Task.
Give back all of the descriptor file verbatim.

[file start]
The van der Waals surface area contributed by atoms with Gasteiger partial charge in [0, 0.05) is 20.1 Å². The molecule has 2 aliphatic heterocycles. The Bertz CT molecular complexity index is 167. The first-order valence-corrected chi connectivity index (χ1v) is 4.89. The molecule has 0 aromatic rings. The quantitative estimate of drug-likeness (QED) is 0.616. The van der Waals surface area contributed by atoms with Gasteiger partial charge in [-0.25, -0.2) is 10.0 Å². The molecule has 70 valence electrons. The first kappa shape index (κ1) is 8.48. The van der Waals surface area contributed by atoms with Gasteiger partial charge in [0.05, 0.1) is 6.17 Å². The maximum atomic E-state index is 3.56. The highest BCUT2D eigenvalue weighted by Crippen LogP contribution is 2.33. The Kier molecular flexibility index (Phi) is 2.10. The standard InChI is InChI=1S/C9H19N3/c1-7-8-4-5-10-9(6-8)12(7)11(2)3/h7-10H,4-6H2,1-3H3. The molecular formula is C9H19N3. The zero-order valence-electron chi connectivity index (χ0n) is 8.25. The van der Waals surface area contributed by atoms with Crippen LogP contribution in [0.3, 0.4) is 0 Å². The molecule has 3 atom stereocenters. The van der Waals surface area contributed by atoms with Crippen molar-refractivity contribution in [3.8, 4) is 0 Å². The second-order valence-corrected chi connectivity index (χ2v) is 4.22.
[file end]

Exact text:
The van der Waals surface area contributed by atoms with Gasteiger partial charge in [0, 0.05) is 20.1 Å². The molecule has 2 aliphatic heterocycles. The Bertz CT molecular complexity index is 167. The first-order valence-corrected chi connectivity index (χ1v) is 4.89. The molecule has 0 aromatic rings. The quantitative estimate of drug-likeness (QED) is 0.616. The van der Waals surface area contributed by atoms with Gasteiger partial charge in [-0.25, -0.2) is 10.0 Å². The molecule has 70 valence electrons. The first kappa shape index (κ1) is 8.48. The van der Waals surface area contributed by atoms with Gasteiger partial charge in [0.05, 0.1) is 6.17 Å². The maximum atomic E-state index is 3.56. The highest BCUT2D eigenvalue weighted by Crippen LogP contribution is 2.33. The Kier molecular flexibility index (Phi) is 2.10. The standard InChI is InChI=1S/C9H19N3/c1-7-8-4-5-10-9(6-8)12(7)11(2)3/h7-10H,4-6H2,1-3H3. The molecular formula is C9H19N3. The zero-order valence-electron chi connectivity index (χ0n) is 8.25. The van der Waals surface area contributed by atoms with Crippen LogP contribution in [0.3, 0.4) is 0 Å². The molecule has 3 atom stereocenters. The van der Waals surface area contributed by atoms with Crippen molar-refractivity contribution in [3.8, 4) is 0 Å². The second-order valence-corrected chi connectivity index (χ2v) is 4.22.